Plantronics RIG Headset Review
Have you ever had a totally tubular online gaming session, where you’re constantly pwning n00bz with noscope headshotz, and suddenly, your improbably attractive girlfriend calls you and invites you for a tofuburger? Neither have I, but if you have, the Plantronics RIG headset is here to fulfill a desire you didn’t even know you had: to take a call from your Mom while someone on the other line claims to have defiled your mom. Its big gimmick is that you can plug in the headset to your gaming console or your PC, meanwhile plugging it into your phone, and switch between in-game VOIP and your smartphone.
Here’s Plantronics’ adorable idea/product trailer of what online gaming is actually like:
I’m a USB kinda guy when it comes to headsets. I like to plug that mother in, let Windows 7 do its magic and then just run with it. Utilizing the RIG to its fullest potential involves a series of wires and plugging in to multiple devices and such. It’s not too hard, but its does make for some cumbersome arrangements of gadgets that most people would probably find a tad irksome and inconvenient. You ever snagged yourself on your headset because you forgot it was around your neck? Add your smartphone getting jerked around as well. Once everything is plugged in, the mixer works like a charm. You can easily swap between calls and your game, and well as changing levels for both of them while still in-game.
One critical failure in the RIG setup is there’s no packaged software for equalizing on the PC. For the Xbox/PS3, you can handle your levels in your TV with a click of your remote. For the PC, it’s nice to have more control over your levels, effects, and volume than the primitive Windows control panel.
Also, it was surprising at how exactly Windows identifies each device, considering the microphone plugs into the actual 3.5 mm port, and the headphones are USB. That was unexpected, but makes sense only after the fact. There’s a diagram included, but nothing more involved than that. Normally, a USB headset is plug-and-play, but the RIG is a whole new animal. Someone unfamiliar with using a headset is going to be absolutely lost. After about 10 minutes of finagling and testing in various apps, such as Winamp, Google Play, and some games, I finally got the headset up to snuff.
The headphones are rock-solid, solidifying Plantronic’s level of quality with their business-level devices. They get excellent range and tone, with thumping bass and crystal-clear highs and mids. Kudos to the RIG team for creating a solid set of phones. They’re very comfortable too, with a padded bridge and over-the-ear cups with adjustable lengths for various noggins. They have three tinny-to-thumpy profiles, made for voice or gaming built right into the mixer hardware, but a more robust equalizer would still be welcome.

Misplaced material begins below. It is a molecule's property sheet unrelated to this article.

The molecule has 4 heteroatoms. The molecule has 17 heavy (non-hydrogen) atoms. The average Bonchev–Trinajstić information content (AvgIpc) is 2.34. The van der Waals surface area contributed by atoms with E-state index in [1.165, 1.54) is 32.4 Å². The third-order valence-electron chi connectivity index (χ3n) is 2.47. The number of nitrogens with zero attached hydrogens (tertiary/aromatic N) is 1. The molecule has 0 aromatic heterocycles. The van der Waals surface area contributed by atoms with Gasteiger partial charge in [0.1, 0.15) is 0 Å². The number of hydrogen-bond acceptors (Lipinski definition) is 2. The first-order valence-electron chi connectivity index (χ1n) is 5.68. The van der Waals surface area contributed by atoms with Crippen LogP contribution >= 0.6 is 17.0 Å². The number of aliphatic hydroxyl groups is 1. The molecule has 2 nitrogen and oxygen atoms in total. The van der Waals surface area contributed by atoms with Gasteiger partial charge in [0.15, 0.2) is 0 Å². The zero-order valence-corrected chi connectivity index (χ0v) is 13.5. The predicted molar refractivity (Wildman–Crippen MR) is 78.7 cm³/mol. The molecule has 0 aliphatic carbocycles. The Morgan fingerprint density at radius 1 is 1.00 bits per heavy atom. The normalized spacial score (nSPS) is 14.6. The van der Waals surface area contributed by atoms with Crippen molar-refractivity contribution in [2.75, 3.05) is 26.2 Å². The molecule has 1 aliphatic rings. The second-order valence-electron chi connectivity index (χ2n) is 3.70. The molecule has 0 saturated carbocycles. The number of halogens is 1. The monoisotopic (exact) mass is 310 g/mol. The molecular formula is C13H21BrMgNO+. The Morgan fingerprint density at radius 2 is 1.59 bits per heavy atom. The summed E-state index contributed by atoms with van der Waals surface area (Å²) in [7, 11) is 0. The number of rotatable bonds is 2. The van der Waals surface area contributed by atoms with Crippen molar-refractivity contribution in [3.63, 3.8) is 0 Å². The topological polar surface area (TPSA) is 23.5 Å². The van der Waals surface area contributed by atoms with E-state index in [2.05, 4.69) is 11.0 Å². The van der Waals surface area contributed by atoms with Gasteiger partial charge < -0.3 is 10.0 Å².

The microphone has extremely clear quality as well, recording without hisses or pops. My main complaint with the microphone, other than the cumbersome setup, is sidetone. That’s when your microphone transmits your own voice into your headphones. It’s handy for when you’re talking in a room with other people, that way you can avoid blowing out their eardrums. But most people like myself find it intensely distracting and I spent a good hour trying to figure out a way to mute it. You can’t. Sidetone is permamently turned off, which for some people, might be a dealbreaker. You also can’t move the microphone out of the way, it’s permanently fixed and you have to swap out the connector is you just want to use the headphones by themselves. It’s a weird design choice.
The Plantronics RIG headset is a fairly unique idea that I’m not sure anyone has much use for, especially at its staggering $129.99 MSRP. I’m not sure if this is even an issue that I’ve ever thought needed to be fixed, but Plantronics sure does. Normally, I’ll just ignore a call instead of trying to multitask an online game and a conversation at the same time, which normally involves me unintenionally swearing at whomever’s on the other end. It’s a gimmick, not really as important of a core selling point as they think. I do have to applaud them for an excellent set of headphone and high-quality mic, as well as providing me with the following image, which I will cherish forever: